Reflections on commemorating, not celebrating, Remembrance Day
At 11am today many of us will stop for the traditional one minute’s observance commemorating when the guns fell silent on the Western Front at the end of WWI.
In this year of numerous anniversaries, including a century since the outbreak of the Great War, ‘the war to end all wars’, what is the significance of Remembrance Day? After all, ninety-five years have passed since that first Armistice Day and there have been countless conflicts since although, thankfully, none which has extracted such an awful toll.
After WWII, the two minutes’ silence of Armistice Day, which had been marked since 1919, was changed by both the British and Australian governments to Remembrance Day to more accurately reflect the sacrifices made in all wars. The day gained even greater significance for Australians when, in 1993, on the 75th anniversary of the armistice, the remains of an unknown Australian soldier were exhumed from a military cemetery in France and entombed in the Australian War Memorial’s Hall of Memory.
In 2014, the need to remember all those who have selflessly made huge sacrifices for their fellow human beings, their countries and their children is as great as in 1919. As the RSL and the current leadership of the Australia Defence Force are at pains to emphasise, this is a commemoration, not a celebration of conflicts. Unfortunately, these two words are not always clearly differentiated, but their meanings are poles apart. In commemorating our ‘fallen’, we acknowledge the huge sacrifice, cost and personal courage of those involved and those left behind on the home front. The legacy of an entire lost generation of young men and all the potential they represented. And then the subsequent human costs in all the following wars including, for Australia, most recently Iraq and Afghanistan. A total of 102,000 Australian war dead are commemorated at the Australian War Memorial.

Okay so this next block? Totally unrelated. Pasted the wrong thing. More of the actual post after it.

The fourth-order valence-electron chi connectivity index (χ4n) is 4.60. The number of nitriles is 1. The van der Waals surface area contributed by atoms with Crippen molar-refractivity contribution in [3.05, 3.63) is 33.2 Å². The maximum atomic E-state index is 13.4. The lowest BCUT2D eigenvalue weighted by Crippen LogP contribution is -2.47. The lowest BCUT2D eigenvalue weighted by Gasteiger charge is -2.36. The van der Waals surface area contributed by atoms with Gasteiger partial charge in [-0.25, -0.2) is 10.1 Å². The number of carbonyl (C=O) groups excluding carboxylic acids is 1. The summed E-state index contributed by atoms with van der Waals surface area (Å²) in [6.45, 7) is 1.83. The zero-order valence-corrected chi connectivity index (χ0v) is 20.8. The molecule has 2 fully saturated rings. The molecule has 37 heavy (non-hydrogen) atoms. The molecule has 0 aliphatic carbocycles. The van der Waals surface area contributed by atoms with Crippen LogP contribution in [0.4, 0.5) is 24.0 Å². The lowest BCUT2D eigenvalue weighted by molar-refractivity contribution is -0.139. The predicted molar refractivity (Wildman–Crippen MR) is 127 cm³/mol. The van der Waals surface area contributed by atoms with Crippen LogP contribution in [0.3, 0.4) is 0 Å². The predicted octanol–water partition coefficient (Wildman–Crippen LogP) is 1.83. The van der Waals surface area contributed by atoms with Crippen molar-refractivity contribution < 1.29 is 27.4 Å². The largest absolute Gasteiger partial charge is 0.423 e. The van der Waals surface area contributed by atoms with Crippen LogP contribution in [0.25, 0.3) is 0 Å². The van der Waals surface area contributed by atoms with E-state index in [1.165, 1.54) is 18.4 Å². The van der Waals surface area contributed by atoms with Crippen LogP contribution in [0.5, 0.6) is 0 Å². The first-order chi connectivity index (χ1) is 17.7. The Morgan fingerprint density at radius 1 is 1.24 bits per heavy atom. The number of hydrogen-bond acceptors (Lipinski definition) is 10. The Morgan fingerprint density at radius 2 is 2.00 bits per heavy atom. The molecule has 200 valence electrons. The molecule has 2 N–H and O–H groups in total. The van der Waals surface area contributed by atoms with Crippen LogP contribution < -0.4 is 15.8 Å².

Celebration, or glorification, of war is totally different. It doesn’t recognise the need to learn from the lessons of previous conflicts and to exhaust every possible alternative such as diplomacy, before resorting to force. It ignores the awful cost to the social fabric of nations and communities and the inevitable ‘collateral damage’ not to mention the massive financial cost in a world of scarce resources.
So, we encourage every Australian, no matter where they are and what they’re doing to buy a poppy, wear it with pride and, at 11am today to remember, albeit briefly, just how great a debt we owe to those men and women who put their country and fellow human beings ahead of their own safety and interests. In an increasingly superficial and self-centred society, we can only benefit from reflecting on the example they set and the legacy they have left us.
We forget the lessons of history at our personal and national peril, destined to repeat the mistakes of the past. In our comfortable suburban existence, we unconsciously assume ‘it could never happen to us, again’, but it’s salutary to note the warning from former President Gorbachev of the Soviet Union. Feted at this week’s 25th anniversary of the collapse of the Berlin Wall, he cautioned the West concerning the very real danger of a new Cold War. And that’s coming from the man who ‘liberated’ the USSR introducing perestroika and glasnost. Furthermore, today we learned that 200 Australian Special Forces troops are returning to Iraq.
What do you think? Will you be observing a minute’s silence at 11am today? Do you agree that we should continue to observe Remembrance Day or do you think that, for Australia, ANZAC Day is the more appropriate date for honouring all those who served and suffered in our armed services?
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